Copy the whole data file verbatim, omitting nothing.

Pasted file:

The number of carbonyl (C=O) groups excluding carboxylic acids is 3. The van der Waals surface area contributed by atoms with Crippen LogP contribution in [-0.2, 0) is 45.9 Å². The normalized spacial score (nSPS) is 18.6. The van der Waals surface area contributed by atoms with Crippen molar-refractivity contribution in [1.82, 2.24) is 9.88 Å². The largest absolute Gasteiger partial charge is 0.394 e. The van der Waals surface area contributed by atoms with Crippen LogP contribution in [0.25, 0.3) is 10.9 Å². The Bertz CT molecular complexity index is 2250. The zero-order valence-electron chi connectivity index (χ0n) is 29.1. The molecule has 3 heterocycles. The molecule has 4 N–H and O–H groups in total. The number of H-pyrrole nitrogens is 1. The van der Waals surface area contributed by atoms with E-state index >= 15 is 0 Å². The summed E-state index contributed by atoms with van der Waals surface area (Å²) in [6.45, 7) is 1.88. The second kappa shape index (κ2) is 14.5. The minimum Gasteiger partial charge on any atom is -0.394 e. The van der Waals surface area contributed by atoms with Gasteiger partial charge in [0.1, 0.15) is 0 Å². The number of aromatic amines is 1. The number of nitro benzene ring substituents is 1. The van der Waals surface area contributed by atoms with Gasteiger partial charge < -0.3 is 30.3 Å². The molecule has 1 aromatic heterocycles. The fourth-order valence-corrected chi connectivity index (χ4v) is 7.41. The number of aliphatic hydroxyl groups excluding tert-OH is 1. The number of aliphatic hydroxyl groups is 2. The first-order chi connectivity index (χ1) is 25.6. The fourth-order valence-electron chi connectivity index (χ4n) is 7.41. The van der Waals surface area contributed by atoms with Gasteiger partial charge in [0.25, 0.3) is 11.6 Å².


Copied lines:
The number of carbonyl (C=O) groups excluding carboxylic acids is 3. The van der Waals surface area contributed by atoms with Crippen LogP contribution in [-0.2, 0) is 45.9 Å². The normalized spacial score (nSPS) is 18.6. The van der Waals surface area contributed by atoms with Crippen molar-refractivity contribution in [1.82, 2.24) is 9.88 Å². The largest absolute Gasteiger partial charge is 0.394 e. The van der Waals surface area contributed by atoms with Crippen LogP contribution in [0.25, 0.3) is 10.9 Å². The Bertz CT molecular complexity index is 2250. The zero-order valence-electron chi connectivity index (χ0n) is 29.1. The molecule has 3 heterocycles. The molecule has 4 N–H and O–H groups in total. The number of H-pyrrole nitrogens is 1. The van der Waals surface area contributed by atoms with E-state index >= 15 is 0 Å². The summed E-state index contributed by atoms with van der Waals surface area (Å²) in [6.45, 7) is 1.88. The second kappa shape index (κ2) is 14.5. The minimum Gasteiger partial charge on any atom is -0.394 e. The van der Waals surface area contributed by atoms with Gasteiger partial charge in [0.1, 0.15) is 0 Å². The number of aromatic amines is 1. The number of nitro benzene ring substituents is 1. The van der Waals surface area contributed by atoms with Gasteiger partial charge < -0.3 is 30.3 Å². The molecule has 1 aromatic heterocycles. The fourth-order valence-corrected chi connectivity index (χ4v) is 7.41. The number of aliphatic hydroxyl groups excluding tert-OH is 1. The number of aliphatic hydroxyl groups is 2. The first-order chi connectivity index (χ1) is 25.6. The fourth-order valence-electron chi connectivity index (χ4n) is 7.41. The van der Waals surface area contributed by atoms with Gasteiger partial charge in [0.25, 0.3) is 11.6 Å².